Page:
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Re: Separator string in GROUP_CONCAT()

From: Steve Harris <steve.harris@garlik.com>
Date: Mon, 8 Mar 2010 14:44:41 +0000
Cc: "public-rdf-dawg@w3.org Group" <public-rdf-dawg@w3.org>
Message-Id: <081A8A61-C5E4-4F5C-81F5-36DC5612E453@garlik.com>
To: Andy Seaborne <andy.seaborne@talis.com>
On 8 Mar 2010, at 10:46, Andy Seaborne wrote:
> On 07/03/2010 7:48 PM, Steve Harris wrote:
>> On 7 Mar 2010, at 17:34, Andy Seaborne wrote:
>>> Some possible characters are:
>>> group separator 001D
>>> record separator 001E
>>> unit separator 001F
>>> sequence concatenation 2040
>>> x1D/x1E/x1F all look sensible possible choices.
>> Agreed, 0x1d-0x1f are the ASCII-inherited control characters of  
>> course.
>> 0x1d appeals, being the group separator :)
> If we go this way, then we will need to check the detailed  
> documentation of each.

Yup. I believe that they're hierarchical, 0x1f being the deepest/ 
finest level.
http://en.wikipedia.org/wiki/C0_and_C1_control_codes appears to back  
this up.

I have a nagging concern that people will just assume that the  
separator character won't appear in text, and won't bother to escape,  
which of course RDF doesn't guarantee.

>>> Proposal 4 captures this.
>>> ** Proposal 4a
>>> GROUP_CONCAT[","](?name)
>>> as a general aggregate syntax, all aggregates can take an []  
>>> argument
>>> list, including custom aggregates.
>> I find this syntax very appealing, might be because it's  
>> reminiscent of
>> TeX though!
>> The ability to apply it to custom aggregates as well is good. I can't
>> quite imagine a clean ORDER BY syntax using this though, could be  
>> quoted
>> as a string I suppose?
>> GROUP_CONCAT[",", "DESC(strlen(?x))"](?x, ?y)
> PostgreSQL recommends a subquery for the nearest equivalent:
> SELECT xmlagg(x) FROM (SELECT * FROM test ORDER BY y DESC) AS tab;
> so GROUP_CONCAT over a pre setup intemediate result gives the full  
> capability of ORDER BY LIMIt etc without
> {
>   SELECT ?x
>   {
>      ....
>   }
> }
> We would need to tighten up the spec text aroudn subqueries to make  
> this perfect
> ** Suggestion: This exactly one subSELECT query pattern of an outer  
> SELECT preserves order.

I'll have to ruminate on that, it seems a little strange at first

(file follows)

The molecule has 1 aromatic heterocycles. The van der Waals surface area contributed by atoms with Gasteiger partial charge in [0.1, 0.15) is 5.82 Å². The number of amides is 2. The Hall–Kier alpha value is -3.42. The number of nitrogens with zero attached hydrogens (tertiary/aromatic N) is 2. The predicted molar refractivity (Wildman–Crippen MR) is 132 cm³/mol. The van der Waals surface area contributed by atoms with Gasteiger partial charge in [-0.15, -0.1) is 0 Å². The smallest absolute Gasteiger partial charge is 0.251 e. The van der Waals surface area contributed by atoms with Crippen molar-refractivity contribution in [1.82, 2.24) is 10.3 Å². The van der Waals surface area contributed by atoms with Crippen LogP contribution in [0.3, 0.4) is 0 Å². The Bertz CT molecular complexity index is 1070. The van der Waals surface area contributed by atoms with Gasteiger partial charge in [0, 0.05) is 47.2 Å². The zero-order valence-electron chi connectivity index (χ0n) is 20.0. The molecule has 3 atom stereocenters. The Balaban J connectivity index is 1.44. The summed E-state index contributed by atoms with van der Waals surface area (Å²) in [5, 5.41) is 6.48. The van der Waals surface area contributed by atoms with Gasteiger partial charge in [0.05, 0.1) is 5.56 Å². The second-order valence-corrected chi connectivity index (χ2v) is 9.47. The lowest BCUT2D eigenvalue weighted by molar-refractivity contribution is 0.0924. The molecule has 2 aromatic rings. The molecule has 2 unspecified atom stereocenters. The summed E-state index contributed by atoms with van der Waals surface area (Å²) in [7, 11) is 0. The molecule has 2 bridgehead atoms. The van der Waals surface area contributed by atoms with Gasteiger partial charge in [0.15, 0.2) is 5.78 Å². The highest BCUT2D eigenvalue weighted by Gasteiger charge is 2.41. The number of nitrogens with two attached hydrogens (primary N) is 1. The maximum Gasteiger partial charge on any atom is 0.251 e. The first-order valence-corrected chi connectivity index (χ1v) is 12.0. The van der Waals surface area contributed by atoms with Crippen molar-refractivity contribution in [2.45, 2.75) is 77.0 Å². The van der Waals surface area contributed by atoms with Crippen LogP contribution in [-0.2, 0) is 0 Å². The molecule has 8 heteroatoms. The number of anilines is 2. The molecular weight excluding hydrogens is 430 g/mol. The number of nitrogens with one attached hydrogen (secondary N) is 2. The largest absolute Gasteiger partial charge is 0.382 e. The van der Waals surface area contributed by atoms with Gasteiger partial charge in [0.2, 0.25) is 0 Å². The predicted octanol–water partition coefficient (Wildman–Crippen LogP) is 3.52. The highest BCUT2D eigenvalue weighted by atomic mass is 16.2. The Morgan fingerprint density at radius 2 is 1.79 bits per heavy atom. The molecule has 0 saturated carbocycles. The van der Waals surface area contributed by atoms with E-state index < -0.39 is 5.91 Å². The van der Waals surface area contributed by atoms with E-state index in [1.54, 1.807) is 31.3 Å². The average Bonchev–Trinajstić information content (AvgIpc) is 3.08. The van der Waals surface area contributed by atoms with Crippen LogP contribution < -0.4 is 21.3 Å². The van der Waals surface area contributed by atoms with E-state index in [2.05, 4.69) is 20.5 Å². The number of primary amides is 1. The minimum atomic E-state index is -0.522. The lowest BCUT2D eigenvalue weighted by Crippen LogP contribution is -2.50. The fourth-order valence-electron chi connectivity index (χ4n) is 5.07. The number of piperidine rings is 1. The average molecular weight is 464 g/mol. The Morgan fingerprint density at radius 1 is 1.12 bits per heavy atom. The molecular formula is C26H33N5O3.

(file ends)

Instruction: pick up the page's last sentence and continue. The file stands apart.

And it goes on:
glance, but is a pretty likely behaviour of many systems anyway.  
Probably worth a separate discussion.

>> Would the [] arguments take only constants? If not there are issues
>> around grouping and values, or the [] arguments have to be passed by
>> reference too.
> I was assuming they would be expressions with variables limited to  
> group key variables or outer variables (i.e. the ones that are the  
> same for the whole of each partition) and can be eval'ed before the  
> partitioning starts.

Or, presumably the result of an aggregate, e.g. SAMPLE()? I.e. the  
same rules as projected variables.

>> A minor variation would be to use named arguments:
>> GROUP_CONCAT[separator="|", orderby="DESC(strlen(?x))", limit=10](?x)
>> A bit verbose though.
> Have you been Ruby programming recently? :-)

Heh, no, I haven't gone over to the light side. People do this in Perl  
too you know :)

>>> We keep the DISTINCT special syntax but it is really another way to
>>> write aggregate modifiers.
>> Yes, it could be equivalent to [distinct=true] in some way, if we  
>> went
>> down that route, though DISTINCT does apply to the expression list  
>> in a
>> consistent way, so I don't think there's any real benefit.
> Yes - the DISTINCT case is so well know we ought to at least copy  
> the syntax as a special case.


>>> I put it in this order because you can think of it as
>>> (GROUP_CONCAT[","])(?name)
>>> where
>>> (GROUP_CONCAT[","])
>>> yields the specific aggregator for GROUP_CONCAT using ",".
>> As a sort of currying?
> Or Schönfinkelisation [1]
> It's like it, with the restriction that all the GROUP_CONCAT  
> aggregate argument must be defined.  Can't have:
> ((GROUP_CONCAT[","])[limit=10)(?name)
> to apply the first, get a new, partially ground aggregator and then  
> ground it further.

Fair enough.

For the record, my (marginal) preference for named arguments is for  
forward compatibility. If we allow/encourage [] as an extension  
mechanism to built in functions (eg. limit in GROUP_CONCAT), then  
relying on argument position is a bit risky, as different  
implementations will put the arguments in different orders.

It's still potentially ambiguous because "limit" could be a char limit  
(as in MySQL) or a result limit, or a set size limit.  
[<uri>=<value>, ...] just isn't that tempting though :)

- Steve

Steve Harris, Garlik Limited
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Received on Monday, 8 March 2010 14:45:11 UTC

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